The Ignite 2015 conference in Chicago is where Microsoft made the official announcement of Azure Stack, its private cloud infrastructure for data centers that want to be Azure in their own right. Or in other words, on-premises will be in full parity with Azure Cloud.
Quotes from Brad Anderson from Keynote on Azure Stack
“If you think about Azure, there’s all the infrastructure that you’re aware of, in network, storage and compute. There’s a set of services like IaaS and PaaS that we deliver. And then there’s all your applications, and that, really, is what Azure is,” explained Brad Anderson, Microsoft’s corporate vice president for cloud and enterprise, during a keynote session Monday morning. “Two years ago, we announced we were going to bring portions of this to your data center, and we called it the Azure Pack.”
Portions of this Azure Pack had made their way onto partner vendors’ hardware in the past — in the form of Microsoft Private Cloud Fast Track Program and Dell’s Cloud Platform System. My company, Nutanix was one of the first Private Cloud Fast Track Partners with certified reference architecture. So we’ve seen private cloud platforms with third-party vendor brands, built around server software made by Microsoft but not called Windows.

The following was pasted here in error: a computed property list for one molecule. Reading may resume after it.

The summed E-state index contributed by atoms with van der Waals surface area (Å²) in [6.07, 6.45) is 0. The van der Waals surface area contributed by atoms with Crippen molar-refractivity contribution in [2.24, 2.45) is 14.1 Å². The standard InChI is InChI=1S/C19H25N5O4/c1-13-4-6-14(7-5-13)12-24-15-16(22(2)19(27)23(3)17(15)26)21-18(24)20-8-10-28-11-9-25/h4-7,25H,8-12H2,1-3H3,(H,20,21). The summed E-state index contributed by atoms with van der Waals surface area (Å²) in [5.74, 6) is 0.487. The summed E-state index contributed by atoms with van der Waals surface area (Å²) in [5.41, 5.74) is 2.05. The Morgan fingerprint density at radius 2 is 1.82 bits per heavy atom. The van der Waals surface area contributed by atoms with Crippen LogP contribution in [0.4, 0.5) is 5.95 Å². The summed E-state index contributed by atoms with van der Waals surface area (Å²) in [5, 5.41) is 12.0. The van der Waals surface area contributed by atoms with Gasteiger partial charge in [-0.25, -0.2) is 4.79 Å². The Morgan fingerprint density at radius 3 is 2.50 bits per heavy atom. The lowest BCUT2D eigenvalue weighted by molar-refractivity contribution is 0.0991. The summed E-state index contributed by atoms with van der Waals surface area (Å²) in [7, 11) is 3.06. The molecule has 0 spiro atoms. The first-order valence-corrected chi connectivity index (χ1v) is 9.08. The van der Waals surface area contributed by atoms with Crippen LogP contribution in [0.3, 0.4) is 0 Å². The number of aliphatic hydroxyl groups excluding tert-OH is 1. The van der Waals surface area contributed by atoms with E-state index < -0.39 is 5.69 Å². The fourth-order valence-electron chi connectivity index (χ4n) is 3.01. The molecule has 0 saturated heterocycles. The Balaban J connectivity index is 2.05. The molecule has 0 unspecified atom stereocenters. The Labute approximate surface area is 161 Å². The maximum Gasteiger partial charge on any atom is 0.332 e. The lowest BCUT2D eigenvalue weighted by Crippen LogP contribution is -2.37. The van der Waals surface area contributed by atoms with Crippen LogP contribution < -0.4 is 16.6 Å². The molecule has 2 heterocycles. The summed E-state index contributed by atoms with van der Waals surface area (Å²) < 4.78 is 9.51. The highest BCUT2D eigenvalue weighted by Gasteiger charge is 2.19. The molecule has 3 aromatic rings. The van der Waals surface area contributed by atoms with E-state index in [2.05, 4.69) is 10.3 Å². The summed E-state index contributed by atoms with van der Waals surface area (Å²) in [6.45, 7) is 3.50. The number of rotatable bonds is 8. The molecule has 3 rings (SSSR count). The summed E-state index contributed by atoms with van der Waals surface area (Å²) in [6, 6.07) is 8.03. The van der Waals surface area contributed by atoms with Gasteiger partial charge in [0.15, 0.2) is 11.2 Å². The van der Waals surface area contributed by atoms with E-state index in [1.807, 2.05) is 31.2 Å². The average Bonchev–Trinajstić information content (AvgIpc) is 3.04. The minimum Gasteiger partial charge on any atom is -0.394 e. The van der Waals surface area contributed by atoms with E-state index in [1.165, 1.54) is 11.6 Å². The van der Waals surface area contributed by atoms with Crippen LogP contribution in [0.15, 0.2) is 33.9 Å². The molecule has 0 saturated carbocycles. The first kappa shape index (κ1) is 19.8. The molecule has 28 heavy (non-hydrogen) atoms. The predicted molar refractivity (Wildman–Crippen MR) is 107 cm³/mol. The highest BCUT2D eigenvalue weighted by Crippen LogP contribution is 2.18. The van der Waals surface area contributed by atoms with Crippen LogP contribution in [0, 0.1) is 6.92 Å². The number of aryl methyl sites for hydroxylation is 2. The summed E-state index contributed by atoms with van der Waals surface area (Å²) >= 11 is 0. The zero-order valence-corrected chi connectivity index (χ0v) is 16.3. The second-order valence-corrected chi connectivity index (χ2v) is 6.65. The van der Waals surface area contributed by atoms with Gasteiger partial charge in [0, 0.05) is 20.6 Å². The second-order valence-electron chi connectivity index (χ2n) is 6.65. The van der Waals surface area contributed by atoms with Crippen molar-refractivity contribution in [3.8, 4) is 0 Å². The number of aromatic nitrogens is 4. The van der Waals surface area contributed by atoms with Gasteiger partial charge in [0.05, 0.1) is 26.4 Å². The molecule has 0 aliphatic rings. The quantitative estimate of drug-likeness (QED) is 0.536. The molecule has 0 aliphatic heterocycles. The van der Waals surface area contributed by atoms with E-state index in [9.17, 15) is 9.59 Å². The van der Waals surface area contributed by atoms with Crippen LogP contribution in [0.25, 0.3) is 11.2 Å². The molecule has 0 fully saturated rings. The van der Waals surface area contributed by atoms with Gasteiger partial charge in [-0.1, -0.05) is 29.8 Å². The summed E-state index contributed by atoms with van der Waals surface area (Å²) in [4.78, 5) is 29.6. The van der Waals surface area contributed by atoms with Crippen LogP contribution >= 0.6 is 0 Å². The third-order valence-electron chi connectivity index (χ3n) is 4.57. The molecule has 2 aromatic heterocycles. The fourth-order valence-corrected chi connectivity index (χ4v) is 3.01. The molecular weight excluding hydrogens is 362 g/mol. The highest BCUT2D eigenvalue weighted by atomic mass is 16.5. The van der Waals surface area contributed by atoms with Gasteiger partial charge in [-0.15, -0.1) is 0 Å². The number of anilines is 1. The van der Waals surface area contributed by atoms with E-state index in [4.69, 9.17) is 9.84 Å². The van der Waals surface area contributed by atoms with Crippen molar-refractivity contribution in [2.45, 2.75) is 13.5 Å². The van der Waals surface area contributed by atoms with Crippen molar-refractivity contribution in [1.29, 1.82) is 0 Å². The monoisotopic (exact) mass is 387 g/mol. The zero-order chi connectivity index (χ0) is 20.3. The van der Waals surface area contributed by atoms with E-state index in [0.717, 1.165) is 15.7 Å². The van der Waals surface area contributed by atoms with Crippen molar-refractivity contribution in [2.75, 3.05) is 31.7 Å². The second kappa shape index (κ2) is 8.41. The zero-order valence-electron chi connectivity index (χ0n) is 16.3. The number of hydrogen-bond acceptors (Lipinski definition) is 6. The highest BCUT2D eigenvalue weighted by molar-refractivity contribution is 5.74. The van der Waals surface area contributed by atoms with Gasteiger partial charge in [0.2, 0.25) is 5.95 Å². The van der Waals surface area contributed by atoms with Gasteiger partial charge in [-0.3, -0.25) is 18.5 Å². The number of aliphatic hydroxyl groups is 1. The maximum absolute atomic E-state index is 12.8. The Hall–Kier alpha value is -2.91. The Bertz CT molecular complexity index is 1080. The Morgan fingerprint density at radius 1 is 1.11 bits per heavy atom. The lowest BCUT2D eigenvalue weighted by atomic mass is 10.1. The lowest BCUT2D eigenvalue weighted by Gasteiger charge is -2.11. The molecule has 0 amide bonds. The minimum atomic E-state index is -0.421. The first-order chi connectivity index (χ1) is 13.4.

What Azure Stack becomes, over and above Azure Pack, is not just a microcosm of Azure, but an extension of Azure itself. As several Microsoft officials confirmed at Ignite, Azure Stack extends the file and object system of Azure into the private space. (And Azure Stack won’t be the only Microsoft technology that does this….Hint, Hint…Hmm…under NDA at moment)
“You want to be able to take those cloud applications, and host them in your environment,” said Anderson. “You’ve told us you want Azure — all of Azure — in your data centers. Azure Stack … is literally us giving you all of Azure to run in your data centers.
I saw early demonstrations of Azure Stack at Ignite, and what I saw was user access policy management system that essentially duplicated the one currently used on the public Azure cloud as shown below.